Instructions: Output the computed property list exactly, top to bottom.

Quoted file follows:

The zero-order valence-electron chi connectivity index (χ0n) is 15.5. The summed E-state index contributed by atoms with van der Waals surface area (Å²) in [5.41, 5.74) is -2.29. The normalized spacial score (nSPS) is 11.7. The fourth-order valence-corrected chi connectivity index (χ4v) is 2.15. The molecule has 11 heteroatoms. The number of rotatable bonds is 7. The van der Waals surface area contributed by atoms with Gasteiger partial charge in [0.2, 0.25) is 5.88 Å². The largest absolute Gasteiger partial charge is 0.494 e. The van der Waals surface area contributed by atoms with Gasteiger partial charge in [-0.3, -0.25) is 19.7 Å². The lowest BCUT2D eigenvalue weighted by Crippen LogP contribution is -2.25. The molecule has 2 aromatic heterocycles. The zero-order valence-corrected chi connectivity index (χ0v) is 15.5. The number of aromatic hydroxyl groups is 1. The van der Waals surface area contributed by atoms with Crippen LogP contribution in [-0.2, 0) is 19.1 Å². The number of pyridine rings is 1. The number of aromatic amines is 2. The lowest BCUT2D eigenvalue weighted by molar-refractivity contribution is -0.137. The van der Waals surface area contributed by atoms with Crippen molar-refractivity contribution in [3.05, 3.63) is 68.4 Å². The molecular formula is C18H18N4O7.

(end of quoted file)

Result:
The zero-order valence-electron chi connectivity index (χ0n) is 15.5. The summed E-state index contributed by atoms with van der Waals surface area (Å²) in [5.41, 5.74) is -2.29. The normalized spacial score (nSPS) is 11.7. The fourth-order valence-corrected chi connectivity index (χ4v) is 2.15. The molecule has 11 heteroatoms. The number of rotatable bonds is 7. The van der Waals surface area contributed by atoms with Gasteiger partial charge in [0.2, 0.25) is 5.88 Å². The largest absolute Gasteiger partial charge is 0.494 e. The van der Waals surface area contributed by atoms with Gasteiger partial charge in [-0.3, -0.25) is 19.7 Å². The lowest BCUT2D eigenvalue weighted by Crippen LogP contribution is -2.25. The molecule has 2 aromatic heterocycles. The zero-order valence-corrected chi connectivity index (χ0v) is 15.5. The number of aromatic hydroxyl groups is 1. The van der Waals surface area contributed by atoms with Crippen LogP contribution in [-0.2, 0) is 19.1 Å². The number of pyridine rings is 1. The number of aromatic amines is 2. The lowest BCUT2D eigenvalue weighted by molar-refractivity contribution is -0.137. The van der Waals surface area contributed by atoms with Crippen molar-refractivity contribution in [3.05, 3.63) is 68.4 Å². The molecular formula is C18H18N4O7.